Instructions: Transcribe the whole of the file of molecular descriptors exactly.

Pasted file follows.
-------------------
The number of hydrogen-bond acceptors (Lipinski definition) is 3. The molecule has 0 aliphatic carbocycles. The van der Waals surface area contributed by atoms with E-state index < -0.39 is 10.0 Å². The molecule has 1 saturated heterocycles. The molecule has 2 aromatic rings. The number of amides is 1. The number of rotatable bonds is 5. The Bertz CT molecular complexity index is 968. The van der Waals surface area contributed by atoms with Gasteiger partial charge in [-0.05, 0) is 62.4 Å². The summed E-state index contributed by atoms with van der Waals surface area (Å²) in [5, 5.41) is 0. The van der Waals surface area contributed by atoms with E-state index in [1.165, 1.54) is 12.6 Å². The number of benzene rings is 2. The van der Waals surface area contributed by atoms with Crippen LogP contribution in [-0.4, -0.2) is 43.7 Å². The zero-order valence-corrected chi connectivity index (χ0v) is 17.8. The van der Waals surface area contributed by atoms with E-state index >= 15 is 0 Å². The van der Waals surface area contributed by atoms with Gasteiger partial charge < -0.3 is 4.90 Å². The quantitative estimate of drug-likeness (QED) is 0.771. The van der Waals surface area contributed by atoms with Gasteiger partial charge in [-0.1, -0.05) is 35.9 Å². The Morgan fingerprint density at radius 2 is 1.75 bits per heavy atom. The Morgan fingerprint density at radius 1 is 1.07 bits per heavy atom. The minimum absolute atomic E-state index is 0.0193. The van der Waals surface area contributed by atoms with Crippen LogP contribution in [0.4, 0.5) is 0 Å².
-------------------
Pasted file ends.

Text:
The number of hydrogen-bond acceptors (Lipinski definition) is 3. The molecule has 0 aliphatic carbocycles. The van der Waals surface area contributed by atoms with E-state index < -0.39 is 10.0 Å². The molecule has 1 saturated heterocycles. The molecule has 2 aromatic rings. The number of amides is 1. The number of rotatable bonds is 5. The Bertz CT molecular complexity index is 968. The van der Waals surface area contributed by atoms with Gasteiger partial charge in [-0.05, 0) is 62.4 Å². The summed E-state index contributed by atoms with van der Waals surface area (Å²) in [5, 5.41) is 0. The van der Waals surface area contributed by atoms with E-state index in [1.165, 1.54) is 12.6 Å². The number of benzene rings is 2. The van der Waals surface area contributed by atoms with Crippen LogP contribution in [-0.4, -0.2) is 43.7 Å². The zero-order valence-corrected chi connectivity index (χ0v) is 17.8. The van der Waals surface area contributed by atoms with E-state index >= 15 is 0 Å². The van der Waals surface area contributed by atoms with Gasteiger partial charge < -0.3 is 4.90 Å². The quantitative estimate of drug-likeness (QED) is 0.771. The van der Waals surface area contributed by atoms with Gasteiger partial charge in [-0.1, -0.05) is 35.9 Å². The Morgan fingerprint density at radius 2 is 1.75 bits per heavy atom. The Morgan fingerprint density at radius 1 is 1.07 bits per heavy atom. The minimum absolute atomic E-state index is 0.0193. The van der Waals surface area contributed by atoms with Crippen LogP contribution in [0.4, 0.5) is 0 Å².